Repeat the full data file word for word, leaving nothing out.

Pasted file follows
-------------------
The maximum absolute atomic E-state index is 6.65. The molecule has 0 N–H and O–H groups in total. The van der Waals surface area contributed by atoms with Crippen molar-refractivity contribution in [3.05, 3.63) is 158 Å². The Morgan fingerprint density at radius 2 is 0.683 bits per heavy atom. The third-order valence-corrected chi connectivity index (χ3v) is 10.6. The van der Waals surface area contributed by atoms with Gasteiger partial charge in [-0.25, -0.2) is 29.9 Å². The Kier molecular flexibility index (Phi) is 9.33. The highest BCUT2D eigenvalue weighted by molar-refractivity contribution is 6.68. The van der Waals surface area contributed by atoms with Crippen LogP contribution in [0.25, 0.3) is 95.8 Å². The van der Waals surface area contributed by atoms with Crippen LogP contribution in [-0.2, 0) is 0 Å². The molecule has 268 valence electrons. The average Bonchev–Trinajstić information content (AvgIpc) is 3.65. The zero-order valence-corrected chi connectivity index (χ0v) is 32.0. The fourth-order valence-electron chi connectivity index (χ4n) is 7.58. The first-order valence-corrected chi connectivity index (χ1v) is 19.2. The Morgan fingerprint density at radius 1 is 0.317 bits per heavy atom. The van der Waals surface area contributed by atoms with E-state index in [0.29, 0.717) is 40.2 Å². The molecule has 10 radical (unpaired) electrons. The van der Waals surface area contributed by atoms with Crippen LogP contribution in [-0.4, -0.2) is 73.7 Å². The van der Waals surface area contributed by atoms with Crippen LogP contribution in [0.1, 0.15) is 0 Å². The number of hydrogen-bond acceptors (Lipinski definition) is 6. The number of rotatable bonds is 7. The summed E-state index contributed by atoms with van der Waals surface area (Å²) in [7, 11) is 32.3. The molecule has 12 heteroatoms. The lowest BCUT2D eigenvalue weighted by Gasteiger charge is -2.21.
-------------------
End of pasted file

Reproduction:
The maximum absolute atomic E-state index is 6.65. The molecule has 0 N–H and O–H groups in total. The van der Waals surface area contributed by atoms with Crippen molar-refractivity contribution in [3.05, 3.63) is 158 Å². The Morgan fingerprint density at radius 2 is 0.683 bits per heavy atom. The third-order valence-corrected chi connectivity index (χ3v) is 10.6. The van der Waals surface area contributed by atoms with Gasteiger partial charge in [-0.25, -0.2) is 29.9 Å². The Kier molecular flexibility index (Phi) is 9.33. The highest BCUT2D eigenvalue weighted by molar-refractivity contribution is 6.68. The van der Waals surface area contributed by atoms with Crippen LogP contribution in [0.25, 0.3) is 95.8 Å². The van der Waals surface area contributed by atoms with Crippen LogP contribution in [-0.2, 0) is 0 Å². The molecule has 268 valence electrons. The average Bonchev–Trinajstić information content (AvgIpc) is 3.65. The zero-order valence-corrected chi connectivity index (χ0v) is 32.0. The fourth-order valence-electron chi connectivity index (χ4n) is 7.58. The first-order valence-corrected chi connectivity index (χ1v) is 19.2. The Morgan fingerprint density at radius 1 is 0.317 bits per heavy atom. The van der Waals surface area contributed by atoms with E-state index in [0.29, 0.717) is 40.2 Å². The molecule has 10 radical (unpaired) electrons. The van der Waals surface area contributed by atoms with Crippen LogP contribution in [-0.4, -0.2) is 73.7 Å². The van der Waals surface area contributed by atoms with Crippen LogP contribution in [0.1, 0.15) is 0 Å². The number of hydrogen-bond acceptors (Lipinski definition) is 6. The number of rotatable bonds is 7. The summed E-state index contributed by atoms with van der Waals surface area (Å²) in [7, 11) is 32.3. The molecule has 12 heteroatoms. The lowest BCUT2D eigenvalue weighted by Gasteiger charge is -2.21.